The Volume 4 committee identified two large well-designed studies of Gulf War veterans that were considered secondary studies because they lacked a dermatologic examination or were imprecise regarding specific dermatologic diagnoses: Kang et al. (2000) and Proctor et al. (1998). In the first phase of the VA National Health Survey of Gulf War Era Veterans and Their Families, Kang et al. (2000) compared 11,441 deployed veterans with 9476 nondeployed veterans identified by the DMDC. Dermatitis other than eczema and psoriasis was among the five most frequently reported medical conditions diagnosed by a physician in the preceding 12 months. The skin conditions reported by the deployed and nondeployed veterans were eczema or psoriasis (7.7% vs 4.4%; rate difference 3.34, 95% CI 3.26-3.42), other dermatitis (25.1% vs 12.0%; rate difference 13.16, 95% CI 13.04-13.28), and diseases of the hair or scalp or hair loss (16.9% vs 7.2; rate difference 9.65, 95% CI 9.55-9.75). A sample of participants were later evaluated by clinical examination in the Eisen et al. study (2005). Proctor et al. (1998) assessed the prevalence of dermatologic conditions—such as rashes, eczema, and skin allergies—in US veterans. The estimated prevalence was 15.5% for the 186 Gulf War deployed veterans from the Fort Devens cohort, 11.7% for the 66 deployed veterans from the New Orleans cohort, and 1.9% for the 48 veterans deployed to Germany during the Gulf War.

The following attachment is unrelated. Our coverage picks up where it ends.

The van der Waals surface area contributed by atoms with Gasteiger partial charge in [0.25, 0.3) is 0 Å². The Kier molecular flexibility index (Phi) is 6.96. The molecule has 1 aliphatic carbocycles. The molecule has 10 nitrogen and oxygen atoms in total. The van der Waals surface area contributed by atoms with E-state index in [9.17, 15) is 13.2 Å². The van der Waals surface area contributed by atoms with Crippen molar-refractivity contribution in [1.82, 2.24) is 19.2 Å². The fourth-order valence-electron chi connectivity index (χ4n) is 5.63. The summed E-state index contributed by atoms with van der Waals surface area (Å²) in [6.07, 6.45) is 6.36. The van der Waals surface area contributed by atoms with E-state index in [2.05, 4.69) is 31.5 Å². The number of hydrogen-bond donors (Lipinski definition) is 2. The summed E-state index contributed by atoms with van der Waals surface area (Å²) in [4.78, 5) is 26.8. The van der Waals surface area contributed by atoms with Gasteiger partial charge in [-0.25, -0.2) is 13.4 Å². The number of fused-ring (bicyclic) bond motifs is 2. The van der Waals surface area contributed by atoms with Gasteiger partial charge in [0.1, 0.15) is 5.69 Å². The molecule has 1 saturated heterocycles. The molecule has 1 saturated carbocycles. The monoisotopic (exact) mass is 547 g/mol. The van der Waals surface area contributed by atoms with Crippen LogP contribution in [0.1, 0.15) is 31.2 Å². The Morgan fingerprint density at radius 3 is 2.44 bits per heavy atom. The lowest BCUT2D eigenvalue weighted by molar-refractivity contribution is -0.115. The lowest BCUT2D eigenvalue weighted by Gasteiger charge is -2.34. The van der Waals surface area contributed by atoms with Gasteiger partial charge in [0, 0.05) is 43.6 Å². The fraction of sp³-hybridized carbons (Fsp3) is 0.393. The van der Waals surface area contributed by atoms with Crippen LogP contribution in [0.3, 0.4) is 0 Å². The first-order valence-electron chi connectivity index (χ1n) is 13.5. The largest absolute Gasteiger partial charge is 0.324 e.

The Update committee identified one new primary study: Ishoy et al. (1999b). This study reported on Danish peacekeepers deployed to the Persian Gulf area during 1990-1997. The 686 deployed veterans and 231 nondeployed age-, sex-, and profession-matched veterans each received a medical examination and were interviewed for a full medical history by a physician based on a previously administered questionnaire. Veterans indicated whether any medical condition had its onset before or after deployment to the gulf. The examinations found that the prevalence of the following conditions with onset during or after deployment or August 1990 was higher in deployed veterans than in nondeployed veterans: eczema (15.0% vs 3.0%, p < 0.001), retarded wound healing (6.0% vs 1.7%, p < 0.01), other skin problems (17.1% vs 5.2%, p < 0.001), hair loss or hair disease (4.2% vs 0.9%, p < 0.01), and sweaty, clammy, or damp hands (7.9% vs 3.9%, p < 0.05). There were no significant differences in the prevalence of psoriasis and nettle rash between deployed and nondeployed troops. Although the examination process used to verify the veteran’s actual skin conditions at the time of the interview by the physician is somewhat unclear in the report, the use of a physician to discuss the veterans’ responses to the questionnaire provides support for the designation of this report as primary.
The Update committee also reassessed the two primary studies from Volume 4 and determined that the Eisen study was a primary study based on a dermatologist’s diagnosis of two specific skin disorders: vulgaris (warts) and atopic dermatitis. However, for the Higgins et al. (2002) study, the committee also found that based on its study design that compared disabled deployed and disabled nondeployed veterans, as well as the lack of an appropriate comparison group (that is nondeployed nondisabled veterans serving in the same era), this study could not be considered a primary study.